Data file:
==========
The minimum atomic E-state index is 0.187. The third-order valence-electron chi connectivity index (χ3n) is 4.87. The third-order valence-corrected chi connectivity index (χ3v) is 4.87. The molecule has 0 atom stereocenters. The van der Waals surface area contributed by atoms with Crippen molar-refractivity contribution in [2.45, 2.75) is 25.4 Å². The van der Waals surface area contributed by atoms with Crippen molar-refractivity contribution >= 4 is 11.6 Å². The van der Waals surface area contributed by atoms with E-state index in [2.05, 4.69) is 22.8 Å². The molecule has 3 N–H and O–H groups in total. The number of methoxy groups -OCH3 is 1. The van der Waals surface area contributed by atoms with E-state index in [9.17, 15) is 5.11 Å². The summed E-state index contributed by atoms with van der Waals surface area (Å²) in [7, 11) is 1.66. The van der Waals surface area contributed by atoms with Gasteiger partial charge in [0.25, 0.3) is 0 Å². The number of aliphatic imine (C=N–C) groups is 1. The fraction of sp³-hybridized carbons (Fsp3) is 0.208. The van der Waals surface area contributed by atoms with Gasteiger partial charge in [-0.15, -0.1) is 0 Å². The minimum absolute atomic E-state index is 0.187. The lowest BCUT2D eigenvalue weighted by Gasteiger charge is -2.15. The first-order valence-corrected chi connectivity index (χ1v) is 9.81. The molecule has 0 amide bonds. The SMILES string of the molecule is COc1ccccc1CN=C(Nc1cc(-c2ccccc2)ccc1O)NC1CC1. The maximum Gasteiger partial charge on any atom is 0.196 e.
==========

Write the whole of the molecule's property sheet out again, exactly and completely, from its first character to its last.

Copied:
The minimum atomic E-state index is 0.187. The third-order valence-electron chi connectivity index (χ3n) is 4.87. The third-order valence-corrected chi connectivity index (χ3v) is 4.87. The molecule has 0 atom stereocenters. The van der Waals surface area contributed by atoms with Crippen molar-refractivity contribution in [2.45, 2.75) is 25.4 Å². The van der Waals surface area contributed by atoms with Crippen molar-refractivity contribution >= 4 is 11.6 Å². The van der Waals surface area contributed by atoms with E-state index in [2.05, 4.69) is 22.8 Å². The molecule has 3 N–H and O–H groups in total. The number of methoxy groups -OCH3 is 1. The van der Waals surface area contributed by atoms with E-state index in [9.17, 15) is 5.11 Å². The summed E-state index contributed by atoms with van der Waals surface area (Å²) in [7, 11) is 1.66. The van der Waals surface area contributed by atoms with Gasteiger partial charge in [0.25, 0.3) is 0 Å². The number of aliphatic imine (C=N–C) groups is 1. The fraction of sp³-hybridized carbons (Fsp3) is 0.208. The van der Waals surface area contributed by atoms with Gasteiger partial charge in [-0.15, -0.1) is 0 Å². The minimum absolute atomic E-state index is 0.187. The lowest BCUT2D eigenvalue weighted by Gasteiger charge is -2.15. The first-order valence-corrected chi connectivity index (χ1v) is 9.81. The molecule has 0 amide bonds. The SMILES string of the molecule is COc1ccccc1CN=C(Nc1cc(-c2ccccc2)ccc1O)NC1CC1. The maximum Gasteiger partial charge on any atom is 0.196 e.